On Thanksgiving, Mexican President Felipe Calderón announced a formal proposal to change his country’s name from the lesser known, but official, “Estados Unidos de Mexico,” or the United States of Mexico, to Mexico. This change could have a significant impact on the country and should be implemented so that Mexico can reaffirm its sovereignty and identity.
When did Mexico become the other United States? After gaining independence from Spain, the name became official in the country’s 1824 constitution, which was based on the United States’ federal system of government. Despite considering other names, such as “The Mexican Empire” and “The Republic of Mexico,” the country chose to adopt one that emulated its northern neighbors. But after Mexico lost more than half its land to the United States in the aftermath of the Mexican-American War, this emulation turned into resentment. Though Mexico and America still share close economic and geographic ties today, Mexico’s name has no place for vestiges of colonialism.
Calderón first proposed the name change as a congressman in 2003, but the bill was never put to a vote. The Mexico of today, however, is very different from the Mexico of 2003. Since assuming office in 2006, Calderón has focused his attention on cracking down on organized crime, promoting Mexico’s tourism industry and implementing long-term public works projects. His efforts have helped revive Mexico’s image as an attractive tourist destination, which in turn has attracted more businesses and manufacturing ventures. Mexico is carving out a place for itself in the global economy and deserves a name that reflects its growing status.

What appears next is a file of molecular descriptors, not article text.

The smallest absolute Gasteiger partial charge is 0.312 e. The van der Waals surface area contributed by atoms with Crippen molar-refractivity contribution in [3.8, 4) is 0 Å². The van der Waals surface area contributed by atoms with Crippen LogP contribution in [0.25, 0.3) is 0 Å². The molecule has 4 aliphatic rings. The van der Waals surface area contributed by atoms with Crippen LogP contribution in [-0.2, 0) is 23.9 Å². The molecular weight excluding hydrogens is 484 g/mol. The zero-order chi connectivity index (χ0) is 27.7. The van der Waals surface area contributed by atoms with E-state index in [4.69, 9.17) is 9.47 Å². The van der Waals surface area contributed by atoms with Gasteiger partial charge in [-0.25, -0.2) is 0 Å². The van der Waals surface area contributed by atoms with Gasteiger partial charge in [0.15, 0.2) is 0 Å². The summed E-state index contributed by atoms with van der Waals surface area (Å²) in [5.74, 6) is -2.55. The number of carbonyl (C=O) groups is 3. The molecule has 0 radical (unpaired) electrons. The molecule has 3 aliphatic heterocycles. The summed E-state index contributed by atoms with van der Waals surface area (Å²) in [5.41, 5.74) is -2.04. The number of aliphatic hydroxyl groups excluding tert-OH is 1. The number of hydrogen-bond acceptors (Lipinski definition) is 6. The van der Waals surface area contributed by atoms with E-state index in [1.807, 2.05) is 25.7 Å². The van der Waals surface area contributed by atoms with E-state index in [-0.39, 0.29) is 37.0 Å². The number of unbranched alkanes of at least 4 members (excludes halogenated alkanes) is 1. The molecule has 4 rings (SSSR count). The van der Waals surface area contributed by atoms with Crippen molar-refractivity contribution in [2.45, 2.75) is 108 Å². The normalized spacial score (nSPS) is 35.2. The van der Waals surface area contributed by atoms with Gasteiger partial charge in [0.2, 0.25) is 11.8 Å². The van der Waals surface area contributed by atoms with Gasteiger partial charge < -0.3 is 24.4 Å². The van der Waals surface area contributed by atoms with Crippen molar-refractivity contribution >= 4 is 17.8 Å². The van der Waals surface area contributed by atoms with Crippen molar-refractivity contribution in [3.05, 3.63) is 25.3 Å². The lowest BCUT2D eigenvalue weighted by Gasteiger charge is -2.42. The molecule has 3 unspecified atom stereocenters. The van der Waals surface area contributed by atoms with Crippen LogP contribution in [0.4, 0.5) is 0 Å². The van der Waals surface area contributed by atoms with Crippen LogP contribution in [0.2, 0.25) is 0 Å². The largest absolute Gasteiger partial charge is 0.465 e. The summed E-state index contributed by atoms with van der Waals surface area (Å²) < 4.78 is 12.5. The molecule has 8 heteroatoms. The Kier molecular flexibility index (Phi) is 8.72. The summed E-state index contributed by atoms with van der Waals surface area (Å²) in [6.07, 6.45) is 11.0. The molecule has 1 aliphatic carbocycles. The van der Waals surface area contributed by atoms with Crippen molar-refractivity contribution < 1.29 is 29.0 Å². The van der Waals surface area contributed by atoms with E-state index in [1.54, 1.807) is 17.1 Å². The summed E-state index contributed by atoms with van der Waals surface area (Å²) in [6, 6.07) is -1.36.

But critics are quick to point out the triviality of changing the country’s name: Mexico’s formal name is mainly for official use, such as on money and legal documents; the majority of the population, in Mexico and across the world, refers to the country as Mexico without a second thought. Thus, detractors say changing the country’s name is simply a symbolic, lame-duck move by a president with less than a week left in his term and should take the backseat to much more pressing issues, such as fighting intense drug violence and alarming poverty rates.
Changing the country’s name, however, will have far-reaching, significant consequences. Though it is not a cure for the country’s more serious issues, the change will reaffirm Mexico’s independence, which is crucial to strengthening the country’s credibility in diplomacy. Not to mention the fact that Mexico is a growing global economic force breaking out of the shadow of the United States, and it must be recognized as such. According to The Wall Street Journal, the country’s rapidly growing Gross Domestic Product will surpass Germany’s in the next 25 years. The country merits a name that accurately reflects its modern economic and political identity.
The incoming president, Enrique Pena Nieto, should continue to advocate for the name change to further the country’s global reputation.
A name is more than a mere formality. It carries weight and should be an accurate reflection of what it represents. As Calderón said Thursday during a news conference, “Pardon the expression, but the name of Mexico is Mexico.”
Veronica An is an undeclared freshman.